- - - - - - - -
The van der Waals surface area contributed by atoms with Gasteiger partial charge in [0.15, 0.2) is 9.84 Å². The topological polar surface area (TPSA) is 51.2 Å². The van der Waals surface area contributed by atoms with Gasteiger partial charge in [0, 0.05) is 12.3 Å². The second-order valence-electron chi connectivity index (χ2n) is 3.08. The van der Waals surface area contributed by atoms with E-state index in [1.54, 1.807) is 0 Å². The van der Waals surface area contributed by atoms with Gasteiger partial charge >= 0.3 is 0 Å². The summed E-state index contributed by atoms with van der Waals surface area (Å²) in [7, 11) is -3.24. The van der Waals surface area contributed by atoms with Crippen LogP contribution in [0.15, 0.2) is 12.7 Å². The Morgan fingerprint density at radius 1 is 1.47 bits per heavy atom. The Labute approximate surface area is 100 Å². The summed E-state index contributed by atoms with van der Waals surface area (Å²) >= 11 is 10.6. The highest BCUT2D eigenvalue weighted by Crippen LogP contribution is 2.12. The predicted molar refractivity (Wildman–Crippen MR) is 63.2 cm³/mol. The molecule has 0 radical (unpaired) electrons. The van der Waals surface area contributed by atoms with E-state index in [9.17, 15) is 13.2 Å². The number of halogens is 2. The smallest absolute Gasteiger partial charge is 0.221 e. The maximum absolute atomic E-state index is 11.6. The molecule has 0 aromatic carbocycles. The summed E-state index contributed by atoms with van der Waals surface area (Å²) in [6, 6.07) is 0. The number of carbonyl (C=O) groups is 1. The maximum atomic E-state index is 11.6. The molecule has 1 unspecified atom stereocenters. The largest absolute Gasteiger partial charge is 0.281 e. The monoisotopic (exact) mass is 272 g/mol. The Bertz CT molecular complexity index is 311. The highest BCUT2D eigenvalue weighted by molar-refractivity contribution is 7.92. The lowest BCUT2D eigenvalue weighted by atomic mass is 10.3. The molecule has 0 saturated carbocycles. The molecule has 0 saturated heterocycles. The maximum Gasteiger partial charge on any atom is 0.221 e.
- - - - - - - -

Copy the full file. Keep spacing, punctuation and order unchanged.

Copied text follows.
The van der Waals surface area contributed by atoms with Gasteiger partial charge in [0.15, 0.2) is 9.84 Å². The topological polar surface area (TPSA) is 51.2 Å². The van der Waals surface area contributed by atoms with Gasteiger partial charge in [0, 0.05) is 12.3 Å². The second-order valence-electron chi connectivity index (χ2n) is 3.08. The van der Waals surface area contributed by atoms with E-state index in [1.54, 1.807) is 0 Å². The van der Waals surface area contributed by atoms with Gasteiger partial charge >= 0.3 is 0 Å². The summed E-state index contributed by atoms with van der Waals surface area (Å²) in [7, 11) is -3.24. The van der Waals surface area contributed by atoms with Crippen LogP contribution in [0.15, 0.2) is 12.7 Å². The Morgan fingerprint density at radius 1 is 1.47 bits per heavy atom. The Labute approximate surface area is 100 Å². The summed E-state index contributed by atoms with van der Waals surface area (Å²) >= 11 is 10.6. The highest BCUT2D eigenvalue weighted by Crippen LogP contribution is 2.12. The predicted molar refractivity (Wildman–Crippen MR) is 63.2 cm³/mol. The molecule has 0 radical (unpaired) electrons. The van der Waals surface area contributed by atoms with E-state index in [9.17, 15) is 13.2 Å². The number of halogens is 2. The smallest absolute Gasteiger partial charge is 0.221 e. The maximum absolute atomic E-state index is 11.6. The molecule has 0 aromatic carbocycles. The summed E-state index contributed by atoms with van der Waals surface area (Å²) in [6, 6.07) is 0. The number of carbonyl (C=O) groups is 1. The maximum atomic E-state index is 11.6. The molecule has 1 unspecified atom stereocenters. The largest absolute Gasteiger partial charge is 0.281 e. The monoisotopic (exact) mass is 272 g/mol. The Bertz CT molecular complexity index is 311. The highest BCUT2D eigenvalue weighted by molar-refractivity contribution is 7.92. The lowest BCUT2D eigenvalue weighted by atomic mass is 10.3. The molecule has 0 saturated carbocycles. The molecule has 0 saturated heterocycles. The maximum Gasteiger partial charge on any atom is 0.221 e.